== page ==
A GANG member stuffed more than 100 wraps of class A drugs inside his body in a bid to fool police after a drugs raid in Basingstoke.

Richard Yeboah, 19, of Bideford Road, Bromley, was arrested on March 17 after armed cops swooped on a house in Norn Hill, Oakridge, following a tip-off from the Metropolitan Police in London.

No drugs were recovered from the house except for a cannabis grinder, but police detained Yeboah amid suspicions that he had swallowed drugs.

At Basingstoke police station, a small quantity of herbal cannabis was recovered from his pocket. However, it was during a further search of Yeboah at the station on March 22, that officers recovered a cling film package from a tracksuit he was wearing under his jeans. It was covered in excrement.

Simon Edwards, prosecuting, said officers recovered 51 wraps of heroin weighing 5.93grams, and 75 wraps of crack cocaine weighing 7.60grams.

Defence barrister Rebecca Nieto said Yeboah had been a gang member since he was 15 and had a “very troubled and difficult upbringing”.

Yeboah claimed he had been stabbed four times, and was forced to live outside Lewisham, where his parents lived, for fear of gang- related attacks.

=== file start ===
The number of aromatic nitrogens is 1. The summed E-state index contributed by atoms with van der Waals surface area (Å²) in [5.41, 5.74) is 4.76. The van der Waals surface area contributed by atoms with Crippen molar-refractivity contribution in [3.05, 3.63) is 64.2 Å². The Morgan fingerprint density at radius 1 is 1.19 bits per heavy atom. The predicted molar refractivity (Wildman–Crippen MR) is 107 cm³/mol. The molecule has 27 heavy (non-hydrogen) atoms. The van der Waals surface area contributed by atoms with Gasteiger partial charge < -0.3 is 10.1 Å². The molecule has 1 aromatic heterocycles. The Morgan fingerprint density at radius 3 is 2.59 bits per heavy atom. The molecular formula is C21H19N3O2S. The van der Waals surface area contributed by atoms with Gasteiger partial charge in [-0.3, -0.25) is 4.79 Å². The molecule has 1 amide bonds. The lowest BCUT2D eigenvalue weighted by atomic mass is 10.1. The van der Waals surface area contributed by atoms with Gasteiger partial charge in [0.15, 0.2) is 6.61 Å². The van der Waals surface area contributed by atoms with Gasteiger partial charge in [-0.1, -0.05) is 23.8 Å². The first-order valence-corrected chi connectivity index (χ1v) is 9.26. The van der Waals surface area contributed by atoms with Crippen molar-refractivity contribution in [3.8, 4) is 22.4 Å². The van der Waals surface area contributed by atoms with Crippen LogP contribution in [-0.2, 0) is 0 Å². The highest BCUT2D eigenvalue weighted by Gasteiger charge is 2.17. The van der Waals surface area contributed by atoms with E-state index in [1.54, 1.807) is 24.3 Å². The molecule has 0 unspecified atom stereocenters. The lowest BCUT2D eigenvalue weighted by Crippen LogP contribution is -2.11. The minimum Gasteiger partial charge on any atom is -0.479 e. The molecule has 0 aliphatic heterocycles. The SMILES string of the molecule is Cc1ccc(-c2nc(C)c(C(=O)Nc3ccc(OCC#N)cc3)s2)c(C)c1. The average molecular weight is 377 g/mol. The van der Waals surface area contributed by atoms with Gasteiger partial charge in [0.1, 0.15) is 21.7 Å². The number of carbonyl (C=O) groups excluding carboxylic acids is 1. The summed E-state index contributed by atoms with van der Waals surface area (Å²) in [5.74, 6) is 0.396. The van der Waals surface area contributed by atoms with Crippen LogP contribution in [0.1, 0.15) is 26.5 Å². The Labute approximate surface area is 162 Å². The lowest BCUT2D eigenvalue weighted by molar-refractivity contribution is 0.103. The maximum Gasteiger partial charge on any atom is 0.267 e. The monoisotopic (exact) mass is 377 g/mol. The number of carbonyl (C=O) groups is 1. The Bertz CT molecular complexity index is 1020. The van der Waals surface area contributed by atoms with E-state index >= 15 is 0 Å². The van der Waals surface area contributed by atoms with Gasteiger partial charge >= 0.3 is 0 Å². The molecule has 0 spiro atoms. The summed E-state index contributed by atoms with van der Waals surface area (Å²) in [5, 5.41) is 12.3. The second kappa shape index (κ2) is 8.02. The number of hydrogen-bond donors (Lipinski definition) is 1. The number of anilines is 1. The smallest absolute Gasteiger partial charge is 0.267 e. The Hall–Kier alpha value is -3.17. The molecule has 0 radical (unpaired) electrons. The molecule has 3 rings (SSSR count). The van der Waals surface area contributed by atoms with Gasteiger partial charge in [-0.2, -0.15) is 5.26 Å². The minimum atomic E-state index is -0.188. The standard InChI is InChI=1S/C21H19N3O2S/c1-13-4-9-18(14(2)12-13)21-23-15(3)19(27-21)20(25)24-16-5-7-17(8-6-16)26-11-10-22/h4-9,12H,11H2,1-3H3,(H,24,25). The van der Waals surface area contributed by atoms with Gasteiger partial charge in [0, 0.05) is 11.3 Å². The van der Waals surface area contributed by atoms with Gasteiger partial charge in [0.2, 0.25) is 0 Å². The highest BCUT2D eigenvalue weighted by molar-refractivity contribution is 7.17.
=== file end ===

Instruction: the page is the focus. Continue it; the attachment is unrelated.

Miss Nieto said he sold drugs to help support his elderly disabled father, and his mother. “A huge amount of his drug dealing money goes to his parents,” she said.

Judge Susan Evans sentenced Yeboah to two years and eight months in a young offenders’ institution for one count of possession of class A drugs with intent to supply, one count of possession of a class A drug, and one count of possession of a class B drug.

She said: “I accept that you have been part of gang culture and found it difficult to pull away from that.”

Detective Sergeant Graeme Eaton, of Basingstoke CID, who led the investigation, welcomed the sentence and said officers, supported by specialist teams, used intelligence to make Basingstoke a hostile place for drug dealers.

He said: “We will not tolerate these individuals travelling to Basingstoke to set up their distribution networks within our communities.”